What is passive-aggressive language? In this lesson I talk you through examples of passive-aggressive communication, which happens when a person is angry but their anger is not directly expressed. You’ve probably experienced a situation in which someone tells you that everything is fine, even though that person is actually angry: this is an example of passive aggression. I'm not recommending that you communicate passive-aggressively! This lesson is designed for you to learn the different forms of passive-aggressive communication and typical phrases people use, so that you can improve your own communication and express your needs more directly. It will also help you to recognize when someone's confusing behaviour towards you is being driven by passive aggression.
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Hey, everyone. In this lesson we're going to talk about passive aggression or being passive aggressive. A passive-aggressive person finds it really hard to say what they really want and what they really need, and sometimes they feel like they can't directly be angry. So their words come out as if their words mean: "That's fine", or "That's okay", or "I'm feeling good", but actually the real meaning of what they're saying is opposite. The words, if we just listen to the words, they're not showing that the person's angry, but the true meaning of what they're trying to say shows that they're not happy about something. And if you wondered why I'm wearing this cape today it's because it protects me from passive-aggressive comments in my videos.
So let's have a look at the different kinds of passive aggression. This will help you to get more of an idea what it is. We've got overt passive aggression and covert passive aggression. When something's overt, it's obvious, it's more obvious, we can see it; and when something is covert it's like hidden.
So let's start with overt passive aggression, the more obvious kinds. Someone... Someone's not happy with you, they can give you the "silent treatment", that's when they're just like: "Umph." They won't talk to you, they're sort of ignoring you, and they want you to know that you're really pissed off with them, you're really angry with them, and you're so angry you can't talk. So it might be for a few hours, it might be for a few weeks. Sometimes married couples don't speak to each other for weeks if they do this silent treatment thing. When you give someone the "cold shoulder" that's when you're around that person, but you make no effort to be warm to them, to be nice to them. It's a bit like just... It's a big like ignoring them or just showing that: "Oh, I don't... I don't... I don't want to know you. I just don't want to know you." And a very clear, direct way of giving someone the cold shoulder would be if somebody said: "Hi" or maybe wanted to shake your hand, and it would be so direct if you just didn't shake their hand or you're like: "Hi", that sometimes happens.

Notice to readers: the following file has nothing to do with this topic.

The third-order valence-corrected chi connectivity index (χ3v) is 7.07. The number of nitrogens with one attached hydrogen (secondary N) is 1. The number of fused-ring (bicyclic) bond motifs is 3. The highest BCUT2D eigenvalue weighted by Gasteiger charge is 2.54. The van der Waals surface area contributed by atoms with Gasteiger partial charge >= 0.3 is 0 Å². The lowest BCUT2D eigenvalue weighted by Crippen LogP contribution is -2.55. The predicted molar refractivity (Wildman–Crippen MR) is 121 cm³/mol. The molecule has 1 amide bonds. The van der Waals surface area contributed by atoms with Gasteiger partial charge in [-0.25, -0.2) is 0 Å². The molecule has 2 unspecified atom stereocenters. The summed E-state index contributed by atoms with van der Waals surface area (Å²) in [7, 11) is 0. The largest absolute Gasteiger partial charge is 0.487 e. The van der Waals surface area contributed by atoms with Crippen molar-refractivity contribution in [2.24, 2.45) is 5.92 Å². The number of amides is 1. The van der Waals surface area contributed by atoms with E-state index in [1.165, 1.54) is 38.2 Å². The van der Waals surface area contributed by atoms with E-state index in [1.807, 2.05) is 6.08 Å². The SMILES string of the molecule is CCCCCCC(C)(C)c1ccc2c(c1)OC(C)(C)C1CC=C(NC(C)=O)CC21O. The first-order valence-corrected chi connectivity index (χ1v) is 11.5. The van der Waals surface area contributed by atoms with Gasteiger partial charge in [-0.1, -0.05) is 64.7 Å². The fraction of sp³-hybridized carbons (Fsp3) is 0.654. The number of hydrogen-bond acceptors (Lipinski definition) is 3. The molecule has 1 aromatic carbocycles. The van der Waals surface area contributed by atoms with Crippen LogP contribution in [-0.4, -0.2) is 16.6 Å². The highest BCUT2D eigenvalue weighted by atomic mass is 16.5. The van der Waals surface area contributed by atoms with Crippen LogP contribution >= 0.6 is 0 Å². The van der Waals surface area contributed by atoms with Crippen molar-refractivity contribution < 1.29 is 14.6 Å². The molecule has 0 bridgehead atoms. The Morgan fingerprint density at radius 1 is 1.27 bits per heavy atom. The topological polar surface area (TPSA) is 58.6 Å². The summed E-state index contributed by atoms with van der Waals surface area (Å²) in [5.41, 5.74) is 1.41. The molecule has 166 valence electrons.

Now let's look at covert passive aggression. This is when it's less obvious and sometimes you have to really think about it: "What is this person doing? Am I...? Am I mad? Am I making this up? Is it true?" Okay, so now I admit that I have been once very skilled in the arts of passive aggression myself, and one of my jobs when I was 17 years old, I worked in a fake Italian restaurant, and I hated this job. And one of the ways I showed how much I hated it was my job was making... Making desserts and serving the drinks, and one of the ways I showed I hated this job was to put the desserts on the plate in a way where they looked as bad as they possibly could, but only just passing. So the... So the waiters would still take them out, or the manager of the restaurant would come and look at it and think: "This looks... This looks bad", and he would be a bit annoyed with me, but he would still take it because there's more things to do. So in my little teenager head, every time I made those desserts look bad, I was like: "Haha, hahahaha. Ha, I hate this job." Right.
Moving on to "procrastination", that means taking a really long time before you actually do something or get it done. So, have you ever been in a situation where you ask someone to do something for you and they keep saying: "Yeah, in a minute, yeah, it's just coming, I'm just about to do it", and it still doesn't happen; you have to ask them about 10 times? That can be a form of covert passive aggression. Not every time, obviously. It just... It depends if someone is always doing it.
"Constantly late" is another one. Sometimes if people just don't really care that much, they'll be late and late and late, and also sometimes they're late because they... They just find it really hard to say: "I don't want to meet you at that time that we arranged." They find it really hard to say: "I'd rather meet at 7."